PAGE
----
Arteriohepatic dysplasia (Alagille's syndrome): unusual hepatic architecture and function

R. A. Halvorsen, S. Garrity, C. Kuni, Rene P Du Cret, J. Gissel Letourneau, J. Bloomer

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13 Scopus citations


Background: Alagille's syndrome, also called arteriohepatic dysplasia, is a congenital anomaly consisting of hepatic, ocular, skeletal, and cardiac anomalies. The abdominal imaging findings were reviewed in eight patients with biopsy-proven Alagille's syndrome. One patient also had coexistent hepatocellular carcinoma. Methods: Seven right upper quadrant sonograms, six hepatic CT studies, five hepatobiliary imaging studies, two hepatic MRI examinations, and two sulphur colloid liver spleen radionuclide studies were reviewed. Results: The most striking abnormality was gross distortion of hepatic architecture. Five patients (63%) had marked external hepatic contour abnormalities, usually with either the entire liver or lobe having a predominately spherical shape. The portal vein was displaced by the spherical parenchymal component in four cases. Three other patients demonstrated marked hepatomegaly with no external contour abnormality. Hepatobiliary imaging studies demonstrated markedly prolonged excretion of the radiopharmaceutical in three of four patients examined. Conclusions: A diagnosis of Alagille's syndrome is suggested when a large, deformed and somewhat spherical liver is encountered, especially when hepatobiliary imaging studies demonstrate delayed excretion of radio pharmaceutical.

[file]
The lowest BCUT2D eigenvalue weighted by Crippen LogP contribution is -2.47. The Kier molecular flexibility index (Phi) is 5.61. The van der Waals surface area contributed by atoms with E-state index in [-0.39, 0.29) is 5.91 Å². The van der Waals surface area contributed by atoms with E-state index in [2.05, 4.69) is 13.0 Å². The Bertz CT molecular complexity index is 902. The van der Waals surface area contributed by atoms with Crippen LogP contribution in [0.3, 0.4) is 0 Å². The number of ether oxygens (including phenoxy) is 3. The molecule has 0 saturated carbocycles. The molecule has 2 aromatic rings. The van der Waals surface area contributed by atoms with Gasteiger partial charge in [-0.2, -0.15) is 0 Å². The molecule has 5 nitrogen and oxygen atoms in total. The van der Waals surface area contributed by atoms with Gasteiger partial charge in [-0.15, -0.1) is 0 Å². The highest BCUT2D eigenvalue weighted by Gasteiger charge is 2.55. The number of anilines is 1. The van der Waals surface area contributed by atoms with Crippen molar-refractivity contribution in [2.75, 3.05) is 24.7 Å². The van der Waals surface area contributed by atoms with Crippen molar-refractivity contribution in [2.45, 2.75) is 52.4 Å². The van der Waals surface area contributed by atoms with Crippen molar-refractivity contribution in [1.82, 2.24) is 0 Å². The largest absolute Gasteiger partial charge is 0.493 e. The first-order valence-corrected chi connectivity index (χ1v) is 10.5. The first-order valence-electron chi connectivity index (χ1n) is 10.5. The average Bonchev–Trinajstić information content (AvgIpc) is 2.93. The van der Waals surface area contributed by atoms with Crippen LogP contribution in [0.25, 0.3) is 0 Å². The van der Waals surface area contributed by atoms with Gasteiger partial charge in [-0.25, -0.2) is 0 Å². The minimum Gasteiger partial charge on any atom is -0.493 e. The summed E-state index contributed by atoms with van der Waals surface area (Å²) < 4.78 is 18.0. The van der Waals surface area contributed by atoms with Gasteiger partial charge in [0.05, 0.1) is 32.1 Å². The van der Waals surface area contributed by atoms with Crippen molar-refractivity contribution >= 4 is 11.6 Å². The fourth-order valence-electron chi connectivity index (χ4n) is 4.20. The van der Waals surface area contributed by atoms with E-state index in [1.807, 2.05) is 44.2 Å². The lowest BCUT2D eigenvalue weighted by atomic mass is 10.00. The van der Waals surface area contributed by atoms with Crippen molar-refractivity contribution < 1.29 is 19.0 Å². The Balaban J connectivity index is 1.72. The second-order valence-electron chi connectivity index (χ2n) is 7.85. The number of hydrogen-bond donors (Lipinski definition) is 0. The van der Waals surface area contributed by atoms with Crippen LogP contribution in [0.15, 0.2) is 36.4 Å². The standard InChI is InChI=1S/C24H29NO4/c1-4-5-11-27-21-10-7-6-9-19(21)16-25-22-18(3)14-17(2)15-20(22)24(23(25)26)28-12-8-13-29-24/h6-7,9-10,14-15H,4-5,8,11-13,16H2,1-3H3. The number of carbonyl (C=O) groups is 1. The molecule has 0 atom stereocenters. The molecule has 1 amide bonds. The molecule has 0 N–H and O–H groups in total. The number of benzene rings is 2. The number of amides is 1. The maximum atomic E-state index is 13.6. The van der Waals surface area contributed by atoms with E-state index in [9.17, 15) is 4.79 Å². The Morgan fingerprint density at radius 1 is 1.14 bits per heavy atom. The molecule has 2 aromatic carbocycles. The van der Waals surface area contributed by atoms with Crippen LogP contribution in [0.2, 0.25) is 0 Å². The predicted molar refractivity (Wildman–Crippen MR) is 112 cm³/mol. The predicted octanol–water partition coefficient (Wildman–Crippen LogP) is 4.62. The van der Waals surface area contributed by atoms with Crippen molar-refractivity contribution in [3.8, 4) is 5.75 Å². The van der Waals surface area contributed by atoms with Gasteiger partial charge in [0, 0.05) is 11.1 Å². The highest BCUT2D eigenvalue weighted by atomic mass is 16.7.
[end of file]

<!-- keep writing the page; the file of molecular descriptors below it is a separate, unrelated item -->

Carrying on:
Original languageEnglish (US)
Pages (from-to)191-196
Number of pages6
JournalAbdominal Imaging
Issue number3
StatePublished - May 1 1995


  • Alagille's syndrome
  • Arteriohepatic dysplasia
  • CT
  • Liver bile ducts
  • MRI
  • Scintigraphy
  • Ultrasound


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